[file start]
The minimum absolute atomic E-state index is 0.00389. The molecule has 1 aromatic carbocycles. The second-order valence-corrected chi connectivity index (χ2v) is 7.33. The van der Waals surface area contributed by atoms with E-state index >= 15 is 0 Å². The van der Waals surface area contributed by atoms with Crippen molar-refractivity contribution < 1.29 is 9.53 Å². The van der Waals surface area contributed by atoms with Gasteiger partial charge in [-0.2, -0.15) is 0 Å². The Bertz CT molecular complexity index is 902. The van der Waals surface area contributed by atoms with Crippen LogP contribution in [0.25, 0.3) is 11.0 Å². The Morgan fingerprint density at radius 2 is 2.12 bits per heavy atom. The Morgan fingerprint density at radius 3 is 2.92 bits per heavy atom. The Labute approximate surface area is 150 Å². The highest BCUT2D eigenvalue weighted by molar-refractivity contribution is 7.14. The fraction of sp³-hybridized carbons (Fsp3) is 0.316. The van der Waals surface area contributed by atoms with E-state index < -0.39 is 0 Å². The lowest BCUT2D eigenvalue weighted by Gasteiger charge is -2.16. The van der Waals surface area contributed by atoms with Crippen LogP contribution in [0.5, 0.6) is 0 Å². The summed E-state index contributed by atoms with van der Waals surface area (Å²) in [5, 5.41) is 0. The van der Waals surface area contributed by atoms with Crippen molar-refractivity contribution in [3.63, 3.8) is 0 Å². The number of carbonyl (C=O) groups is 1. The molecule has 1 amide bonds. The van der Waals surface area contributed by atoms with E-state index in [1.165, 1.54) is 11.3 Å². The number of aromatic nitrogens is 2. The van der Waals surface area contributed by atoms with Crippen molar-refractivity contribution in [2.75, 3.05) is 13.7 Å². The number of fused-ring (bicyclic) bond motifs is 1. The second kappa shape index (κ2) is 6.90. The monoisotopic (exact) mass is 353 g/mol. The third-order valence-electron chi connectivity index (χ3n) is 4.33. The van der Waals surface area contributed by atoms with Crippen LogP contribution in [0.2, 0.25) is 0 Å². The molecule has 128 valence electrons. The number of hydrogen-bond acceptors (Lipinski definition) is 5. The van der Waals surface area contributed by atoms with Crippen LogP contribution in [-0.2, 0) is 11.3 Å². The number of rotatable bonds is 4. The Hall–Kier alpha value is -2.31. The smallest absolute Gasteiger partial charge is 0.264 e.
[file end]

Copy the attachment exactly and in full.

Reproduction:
The minimum absolute atomic E-state index is 0.00389. The molecule has 1 aromatic carbocycles. The second-order valence-corrected chi connectivity index (χ2v) is 7.33. The van der Waals surface area contributed by atoms with E-state index >= 15 is 0 Å². The van der Waals surface area contributed by atoms with Crippen molar-refractivity contribution < 1.29 is 9.53 Å². The van der Waals surface area contributed by atoms with Gasteiger partial charge in [-0.2, -0.15) is 0 Å². The Bertz CT molecular complexity index is 902. The van der Waals surface area contributed by atoms with Crippen LogP contribution in [0.25, 0.3) is 11.0 Å². The Morgan fingerprint density at radius 2 is 2.12 bits per heavy atom. The Morgan fingerprint density at radius 3 is 2.92 bits per heavy atom. The Labute approximate surface area is 150 Å². The highest BCUT2D eigenvalue weighted by molar-refractivity contribution is 7.14. The fraction of sp³-hybridized carbons (Fsp3) is 0.316. The van der Waals surface area contributed by atoms with E-state index < -0.39 is 0 Å². The lowest BCUT2D eigenvalue weighted by Gasteiger charge is -2.16. The van der Waals surface area contributed by atoms with Crippen LogP contribution in [0.5, 0.6) is 0 Å². The summed E-state index contributed by atoms with van der Waals surface area (Å²) in [5, 5.41) is 0. The van der Waals surface area contributed by atoms with Crippen molar-refractivity contribution in [3.63, 3.8) is 0 Å². The number of carbonyl (C=O) groups is 1. The molecule has 1 amide bonds. The van der Waals surface area contributed by atoms with E-state index in [1.165, 1.54) is 11.3 Å². The number of aromatic nitrogens is 2. The van der Waals surface area contributed by atoms with Crippen molar-refractivity contribution in [2.75, 3.05) is 13.7 Å². The number of fused-ring (bicyclic) bond motifs is 1. The second kappa shape index (κ2) is 6.90. The monoisotopic (exact) mass is 353 g/mol. The third-order valence-electron chi connectivity index (χ3n) is 4.33. The van der Waals surface area contributed by atoms with Crippen LogP contribution in [0.2, 0.25) is 0 Å². The molecule has 128 valence electrons. The number of hydrogen-bond acceptors (Lipinski definition) is 5. The van der Waals surface area contributed by atoms with Crippen LogP contribution in [-0.2, 0) is 11.3 Å². The number of rotatable bonds is 4. The Hall–Kier alpha value is -2.31. The smallest absolute Gasteiger partial charge is 0.264 e.